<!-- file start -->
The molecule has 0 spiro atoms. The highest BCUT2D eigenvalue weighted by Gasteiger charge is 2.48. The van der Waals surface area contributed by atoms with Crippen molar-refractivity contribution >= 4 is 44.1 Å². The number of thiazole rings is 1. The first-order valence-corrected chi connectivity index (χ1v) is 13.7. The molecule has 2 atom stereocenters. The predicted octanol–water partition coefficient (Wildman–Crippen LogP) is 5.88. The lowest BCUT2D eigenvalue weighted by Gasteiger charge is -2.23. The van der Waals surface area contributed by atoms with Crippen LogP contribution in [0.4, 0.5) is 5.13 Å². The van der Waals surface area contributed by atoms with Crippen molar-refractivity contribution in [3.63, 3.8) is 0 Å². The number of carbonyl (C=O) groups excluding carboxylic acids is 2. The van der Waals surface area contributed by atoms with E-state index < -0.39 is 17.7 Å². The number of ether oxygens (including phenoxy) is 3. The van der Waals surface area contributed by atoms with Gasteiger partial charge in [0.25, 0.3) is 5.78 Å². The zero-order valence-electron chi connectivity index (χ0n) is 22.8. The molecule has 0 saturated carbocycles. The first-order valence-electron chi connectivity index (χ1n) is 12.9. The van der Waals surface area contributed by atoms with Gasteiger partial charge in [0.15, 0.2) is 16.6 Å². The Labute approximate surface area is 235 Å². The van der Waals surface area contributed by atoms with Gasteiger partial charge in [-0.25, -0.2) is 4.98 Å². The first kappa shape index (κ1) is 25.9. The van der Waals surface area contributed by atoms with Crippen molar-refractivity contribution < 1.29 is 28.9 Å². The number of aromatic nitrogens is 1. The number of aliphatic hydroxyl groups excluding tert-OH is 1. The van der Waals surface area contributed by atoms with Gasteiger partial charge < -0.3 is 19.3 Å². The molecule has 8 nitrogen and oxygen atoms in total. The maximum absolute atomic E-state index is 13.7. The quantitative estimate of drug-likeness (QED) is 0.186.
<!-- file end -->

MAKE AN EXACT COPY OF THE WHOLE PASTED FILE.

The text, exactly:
The molecule has 0 spiro atoms. The highest BCUT2D eigenvalue weighted by Gasteiger charge is 2.48. The van der Waals surface area contributed by atoms with Crippen molar-refractivity contribution >= 4 is 44.1 Å². The number of thiazole rings is 1. The first-order valence-corrected chi connectivity index (χ1v) is 13.7. The molecule has 2 atom stereocenters. The predicted octanol–water partition coefficient (Wildman–Crippen LogP) is 5.88. The lowest BCUT2D eigenvalue weighted by Gasteiger charge is -2.23. The van der Waals surface area contributed by atoms with Crippen LogP contribution in [0.4, 0.5) is 5.13 Å². The van der Waals surface area contributed by atoms with Crippen molar-refractivity contribution in [3.63, 3.8) is 0 Å². The number of carbonyl (C=O) groups excluding carboxylic acids is 2. The van der Waals surface area contributed by atoms with E-state index < -0.39 is 17.7 Å². The number of ether oxygens (including phenoxy) is 3. The van der Waals surface area contributed by atoms with Gasteiger partial charge in [0.25, 0.3) is 5.78 Å². The zero-order valence-electron chi connectivity index (χ0n) is 22.8. The molecule has 0 saturated carbocycles. The first-order valence-electron chi connectivity index (χ1n) is 12.9. The van der Waals surface area contributed by atoms with Gasteiger partial charge in [0.15, 0.2) is 16.6 Å². The Labute approximate surface area is 235 Å². The van der Waals surface area contributed by atoms with Gasteiger partial charge in [-0.25, -0.2) is 4.98 Å². The first kappa shape index (κ1) is 25.9. The van der Waals surface area contributed by atoms with Crippen molar-refractivity contribution < 1.29 is 28.9 Å². The number of aromatic nitrogens is 1. The number of aliphatic hydroxyl groups excluding tert-OH is 1. The van der Waals surface area contributed by atoms with Gasteiger partial charge < -0.3 is 19.3 Å². The molecule has 8 nitrogen and oxygen atoms in total. The maximum absolute atomic E-state index is 13.7. The quantitative estimate of drug-likeness (QED) is 0.186.